The Rundown: Outstanding Movie Swerves

Above: Two decades ago, director Bryan Singer and screenwriter Christopher McQuarrie brought us 'The Usual Suspects'
Above: Two decades ago, director Bryan Singer and screenwriter Christopher McQuarrie brought us 'The Usual Suspects'

Warning: there are a whole lot of spoilers ahead, but honestly, if you haven’t seen some of these movies, it’s your own fault for missing out and having this gems ruined by me.

Two decades ago, Bryan Singer and Christopher McQuarrie dropped The Usual Suspects on us and Keyzer Soze has been a part of our world ever since. While not a blockbuster in theatres ($23.3M box office from a $6M budget), the 1995 crime thriller hit us with one of the best swerves in cinematic history.

The second Verbal’s foot starts straightening out as Agent Kujan starts putting it all together was a “Mind = Blown” situation of the first order. Kevin Spacey rightfully took home the Best Supporting Actor statue that year and McQuarrie grabbed an Oscar for Best Original Screenplay, which was also all kinds of well deserved.

In the time since its release, this movie has become a cult classic – the movie that inspired millions of rap lyrics, took Spacey’s career to another level and introduced a lot of people to Benecio Del Toro.

Now, in honour of the film’s 20th Anniversary, here are 10 of the best movie swerves of all-time.

Star Wars Episode V: The Empire Strikes Back (1980)

Even though I love me some Anna Kendrick and have a serious fondness for Pitch Perfect, her assertion in that flick that you could see the whole “Luke, I am your father” coming is junk. We all felt like Luke when Darth Vader told him the business – “No way! Can’t be true!” – and it remains one of the best “Betcha didn’t see that coming?” moments in movie history.

The Sixth Sense (1999)

M. Night Shyamalan went back to the “hit’em with a twist” well four or five too many times during his time helming major motion pictures, but there is no denying that this one was amazing and caught everyone napping. Even with the whole “I see dead people,” we all sat there watching Bruce Willis try to piece everything together until (screeching car tires) SWERVE! The twists in Unbreakable and The Village were solid too, but this was easily the best of the bunch.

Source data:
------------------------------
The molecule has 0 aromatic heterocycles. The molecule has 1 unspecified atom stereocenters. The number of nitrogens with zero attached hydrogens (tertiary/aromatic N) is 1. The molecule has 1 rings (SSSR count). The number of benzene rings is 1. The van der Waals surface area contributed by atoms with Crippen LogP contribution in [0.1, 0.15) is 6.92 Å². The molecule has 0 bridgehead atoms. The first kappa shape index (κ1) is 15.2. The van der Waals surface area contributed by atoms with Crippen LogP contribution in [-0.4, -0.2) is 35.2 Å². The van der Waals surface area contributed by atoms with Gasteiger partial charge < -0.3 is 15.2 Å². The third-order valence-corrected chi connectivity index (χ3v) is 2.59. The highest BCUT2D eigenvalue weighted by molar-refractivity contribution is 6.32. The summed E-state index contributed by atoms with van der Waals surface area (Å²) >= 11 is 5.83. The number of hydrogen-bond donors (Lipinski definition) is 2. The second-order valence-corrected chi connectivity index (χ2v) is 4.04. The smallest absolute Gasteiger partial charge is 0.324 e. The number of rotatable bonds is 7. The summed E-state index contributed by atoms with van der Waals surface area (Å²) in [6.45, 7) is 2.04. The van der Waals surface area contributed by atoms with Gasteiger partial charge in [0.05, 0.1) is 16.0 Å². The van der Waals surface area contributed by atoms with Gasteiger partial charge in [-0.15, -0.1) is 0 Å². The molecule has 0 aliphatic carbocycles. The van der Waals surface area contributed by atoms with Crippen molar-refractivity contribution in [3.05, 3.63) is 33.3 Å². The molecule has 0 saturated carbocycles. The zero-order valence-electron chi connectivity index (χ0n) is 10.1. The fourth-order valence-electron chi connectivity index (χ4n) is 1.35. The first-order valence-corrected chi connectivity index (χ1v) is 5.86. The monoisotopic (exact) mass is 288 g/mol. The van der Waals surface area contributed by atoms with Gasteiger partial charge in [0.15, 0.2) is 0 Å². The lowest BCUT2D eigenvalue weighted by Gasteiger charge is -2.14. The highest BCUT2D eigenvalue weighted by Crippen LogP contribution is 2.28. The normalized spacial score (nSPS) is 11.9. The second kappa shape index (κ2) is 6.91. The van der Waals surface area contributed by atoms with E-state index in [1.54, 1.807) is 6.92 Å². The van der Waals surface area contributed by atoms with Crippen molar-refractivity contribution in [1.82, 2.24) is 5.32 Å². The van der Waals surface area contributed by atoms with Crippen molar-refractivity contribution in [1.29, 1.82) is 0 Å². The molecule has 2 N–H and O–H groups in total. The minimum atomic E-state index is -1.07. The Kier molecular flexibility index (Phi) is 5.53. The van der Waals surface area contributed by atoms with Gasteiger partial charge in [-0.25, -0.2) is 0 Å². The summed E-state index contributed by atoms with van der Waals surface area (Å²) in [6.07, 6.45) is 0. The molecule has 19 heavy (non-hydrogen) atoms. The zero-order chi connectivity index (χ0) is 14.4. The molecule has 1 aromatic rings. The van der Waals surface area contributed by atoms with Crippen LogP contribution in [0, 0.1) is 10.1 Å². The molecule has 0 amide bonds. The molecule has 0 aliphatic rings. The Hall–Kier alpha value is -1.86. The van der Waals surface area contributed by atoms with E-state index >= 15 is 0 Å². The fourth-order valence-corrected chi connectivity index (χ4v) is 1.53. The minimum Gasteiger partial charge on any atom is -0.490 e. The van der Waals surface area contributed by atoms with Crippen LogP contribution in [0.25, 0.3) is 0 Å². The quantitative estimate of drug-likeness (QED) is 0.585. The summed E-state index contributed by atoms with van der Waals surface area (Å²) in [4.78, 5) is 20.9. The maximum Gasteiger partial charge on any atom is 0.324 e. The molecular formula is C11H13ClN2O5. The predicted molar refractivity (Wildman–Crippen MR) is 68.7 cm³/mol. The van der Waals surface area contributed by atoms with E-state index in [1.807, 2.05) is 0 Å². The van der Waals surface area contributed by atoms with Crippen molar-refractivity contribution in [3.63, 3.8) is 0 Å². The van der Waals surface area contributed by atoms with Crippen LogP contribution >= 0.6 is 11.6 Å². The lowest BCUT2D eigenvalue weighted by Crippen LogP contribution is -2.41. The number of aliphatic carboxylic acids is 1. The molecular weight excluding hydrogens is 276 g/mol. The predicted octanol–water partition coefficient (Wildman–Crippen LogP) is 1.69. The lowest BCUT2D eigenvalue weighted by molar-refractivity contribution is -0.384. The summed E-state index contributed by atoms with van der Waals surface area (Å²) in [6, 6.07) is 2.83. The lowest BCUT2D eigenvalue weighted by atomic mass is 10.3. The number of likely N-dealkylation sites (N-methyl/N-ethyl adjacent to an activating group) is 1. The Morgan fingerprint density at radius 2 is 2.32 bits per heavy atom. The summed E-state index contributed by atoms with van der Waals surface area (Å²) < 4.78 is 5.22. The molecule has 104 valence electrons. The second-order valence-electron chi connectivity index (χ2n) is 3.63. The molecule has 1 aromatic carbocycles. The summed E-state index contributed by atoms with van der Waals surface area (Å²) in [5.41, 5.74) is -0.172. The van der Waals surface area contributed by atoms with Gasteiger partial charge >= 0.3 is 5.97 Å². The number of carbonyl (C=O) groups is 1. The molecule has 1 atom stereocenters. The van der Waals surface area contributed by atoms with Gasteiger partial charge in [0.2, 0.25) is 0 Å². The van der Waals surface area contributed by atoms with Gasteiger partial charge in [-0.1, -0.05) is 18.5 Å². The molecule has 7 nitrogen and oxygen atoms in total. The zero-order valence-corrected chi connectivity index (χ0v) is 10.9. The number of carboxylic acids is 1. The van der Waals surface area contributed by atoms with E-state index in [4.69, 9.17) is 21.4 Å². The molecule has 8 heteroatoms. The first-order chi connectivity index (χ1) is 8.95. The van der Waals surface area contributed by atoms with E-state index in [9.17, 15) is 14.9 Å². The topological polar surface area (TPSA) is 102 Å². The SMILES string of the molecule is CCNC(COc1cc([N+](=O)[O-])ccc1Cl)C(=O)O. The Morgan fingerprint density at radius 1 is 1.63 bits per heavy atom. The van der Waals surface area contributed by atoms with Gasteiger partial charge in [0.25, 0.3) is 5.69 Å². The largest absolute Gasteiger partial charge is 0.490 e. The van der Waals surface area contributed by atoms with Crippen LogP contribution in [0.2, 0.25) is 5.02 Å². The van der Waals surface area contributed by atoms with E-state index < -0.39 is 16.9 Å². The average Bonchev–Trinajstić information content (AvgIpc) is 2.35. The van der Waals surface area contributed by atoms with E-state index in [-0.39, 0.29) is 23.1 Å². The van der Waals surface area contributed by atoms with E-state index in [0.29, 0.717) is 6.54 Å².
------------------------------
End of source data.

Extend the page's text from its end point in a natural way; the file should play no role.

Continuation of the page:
The Crying Game (1992)

When a film starts garnering buzz around its “secret,” it has to be included on a list of this nature. The Crying Game garnered six Academy Award nominations, with Neil Jordan winning for Best Original Screenplay. Jaye Davidson, who played the pivotal character with a secret, earned a Best Supporting Actor nod and deserves credit for embracing and shining in a challenging role.

The Sting (1973)

Putting Butch and Sundance in a caper flick was always bound to be a good idea and while films from the ‘70s don’t necessarily hold up all that great 40 years later, Robert Redford and Paul Newman in a “who’s in on the con?” game was classic and once it ends, everyone pretends they knew all along, but that isn’t true. They got us, just like they got Doyle Lonnegan.

Psycho (1960)

Here’s how you know this swerve stands the test of time: even though everyone knows how this story goes by now (and if you don’t, where have you been?) A&E has been able to turn it into a very good television series featuring Vera Farmiga as Norma Bates and Freddie Highmore as her son, Norman.

Primal Fear (1996)

Based on William Diehl’s novel of the same name, this one caught people off guard and immediately launched Edward Norton into the “This guy is good!” conversation as one of the best actors of his generation. The moment when lawyer frail, scared, stuttering Aaron Stampler morphs into tough, confident Roy in his cell gave us all the same reaction Richard Gere’s character, Martin Vail, had. This was a terrific out-of-nowhere twist and a very underrated movie.

Basic (2003)

This was the movie equivalent of a Shell Game where you had to follow the little red ball. There were so many moving parts and conflicting stories that you got twisted and turned and brought back around until – POW! Everything gets laid out for you and it all makes sense and it was pretty smooth how they did it.

The Life of David Gale (2003)

Another strong Kevin Spacey performance, this time as an advocate against capital punishment who is on death row having been convicted of the rape and murder of a fellow advocate. It twists and turns and leaves you caught off guard in the way good movies with swerves often do and yet again, Spacey is great.

The Game (1997)

Love this movie! Michael Douglas and Sean Penn star in this elaborate “What the hell is happening here?” flick that blurs the lines between what is real and what is part of the titular game. While it didn’t do as well as director David Fincher’s previous offering, Se7en, it has built a solid rep since exiting theatres and is an outstanding addition to a list like this.

The Prestige (2006)

When you’re talking about movies with surprises and twists and the like, you have to include a movie about magicians trying to one-up the other that ends with a swerve. Starring Christian Bale and Hugh Jackman and directed by Christopher Nolan, this was the better of the two magician movies of 2006 (the other was The Illusionist) and definitely fits in this group for leaving you surprised.

E. Spencer Kyte

E. Spencer Kyte is a freelance journalist based in Abbotsford, British Columbia, where he lives with his wife and dog. In addition to his work here, he writes about sports for Complex Canada and covers the UFC for various outlets. His mom also still tells him what to do on a regular basis, even though he’s nearly 40. He tweets from @spencerkyte.

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